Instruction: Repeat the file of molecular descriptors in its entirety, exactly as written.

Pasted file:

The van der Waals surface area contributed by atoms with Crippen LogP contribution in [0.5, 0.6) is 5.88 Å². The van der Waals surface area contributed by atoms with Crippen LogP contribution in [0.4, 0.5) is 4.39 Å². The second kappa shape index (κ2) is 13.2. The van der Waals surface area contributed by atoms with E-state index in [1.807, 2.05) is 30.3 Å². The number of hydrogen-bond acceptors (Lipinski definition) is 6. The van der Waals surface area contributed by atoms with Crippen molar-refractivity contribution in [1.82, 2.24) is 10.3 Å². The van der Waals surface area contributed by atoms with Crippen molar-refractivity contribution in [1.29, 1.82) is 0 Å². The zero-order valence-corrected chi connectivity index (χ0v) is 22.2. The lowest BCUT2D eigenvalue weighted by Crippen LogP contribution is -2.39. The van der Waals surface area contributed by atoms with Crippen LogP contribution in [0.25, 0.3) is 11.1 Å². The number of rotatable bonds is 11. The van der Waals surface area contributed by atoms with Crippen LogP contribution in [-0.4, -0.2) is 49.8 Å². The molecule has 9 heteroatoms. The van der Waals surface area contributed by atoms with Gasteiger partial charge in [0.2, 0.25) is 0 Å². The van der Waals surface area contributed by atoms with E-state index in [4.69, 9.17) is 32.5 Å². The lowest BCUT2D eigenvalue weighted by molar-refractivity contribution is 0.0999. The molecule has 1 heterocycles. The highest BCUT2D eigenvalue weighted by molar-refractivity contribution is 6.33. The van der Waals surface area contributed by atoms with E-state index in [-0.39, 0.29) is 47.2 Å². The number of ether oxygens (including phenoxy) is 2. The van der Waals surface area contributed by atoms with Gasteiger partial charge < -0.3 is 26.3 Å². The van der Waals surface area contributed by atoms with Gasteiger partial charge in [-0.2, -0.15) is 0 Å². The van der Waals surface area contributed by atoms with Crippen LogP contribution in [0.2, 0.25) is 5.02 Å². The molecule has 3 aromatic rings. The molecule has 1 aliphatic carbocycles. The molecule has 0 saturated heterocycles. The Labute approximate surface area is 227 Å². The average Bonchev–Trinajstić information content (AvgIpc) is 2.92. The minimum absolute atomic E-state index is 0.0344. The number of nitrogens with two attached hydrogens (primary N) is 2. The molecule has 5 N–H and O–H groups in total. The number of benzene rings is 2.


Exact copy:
The van der Waals surface area contributed by atoms with Crippen LogP contribution in [0.5, 0.6) is 5.88 Å². The van der Waals surface area contributed by atoms with Crippen LogP contribution in [0.4, 0.5) is 4.39 Å². The second kappa shape index (κ2) is 13.2. The van der Waals surface area contributed by atoms with E-state index in [1.807, 2.05) is 30.3 Å². The number of hydrogen-bond acceptors (Lipinski definition) is 6. The van der Waals surface area contributed by atoms with Crippen molar-refractivity contribution in [1.82, 2.24) is 10.3 Å². The van der Waals surface area contributed by atoms with Crippen molar-refractivity contribution in [1.29, 1.82) is 0 Å². The zero-order valence-corrected chi connectivity index (χ0v) is 22.2. The lowest BCUT2D eigenvalue weighted by Crippen LogP contribution is -2.39. The van der Waals surface area contributed by atoms with Crippen LogP contribution in [0.25, 0.3) is 11.1 Å². The number of rotatable bonds is 11. The van der Waals surface area contributed by atoms with Crippen LogP contribution in [-0.4, -0.2) is 49.8 Å². The molecule has 9 heteroatoms. The van der Waals surface area contributed by atoms with Gasteiger partial charge in [0.2, 0.25) is 0 Å². The van der Waals surface area contributed by atoms with E-state index in [4.69, 9.17) is 32.5 Å². The lowest BCUT2D eigenvalue weighted by molar-refractivity contribution is 0.0999. The molecule has 1 heterocycles. The highest BCUT2D eigenvalue weighted by molar-refractivity contribution is 6.33. The van der Waals surface area contributed by atoms with E-state index in [-0.39, 0.29) is 47.2 Å². The number of ether oxygens (including phenoxy) is 2. The van der Waals surface area contributed by atoms with Gasteiger partial charge < -0.3 is 26.3 Å². The van der Waals surface area contributed by atoms with Gasteiger partial charge in [-0.2, -0.15) is 0 Å². The van der Waals surface area contributed by atoms with Crippen LogP contribution in [0.2, 0.25) is 5.02 Å². The molecule has 3 aromatic rings. The molecule has 1 aliphatic carbocycles. The molecule has 0 saturated heterocycles. The Labute approximate surface area is 227 Å². The average Bonchev–Trinajstić information content (AvgIpc) is 2.92. The minimum absolute atomic E-state index is 0.0344. The number of nitrogens with two attached hydrogens (primary N) is 2. The molecule has 5 N–H and O–H groups in total. The number of benzene rings is 2.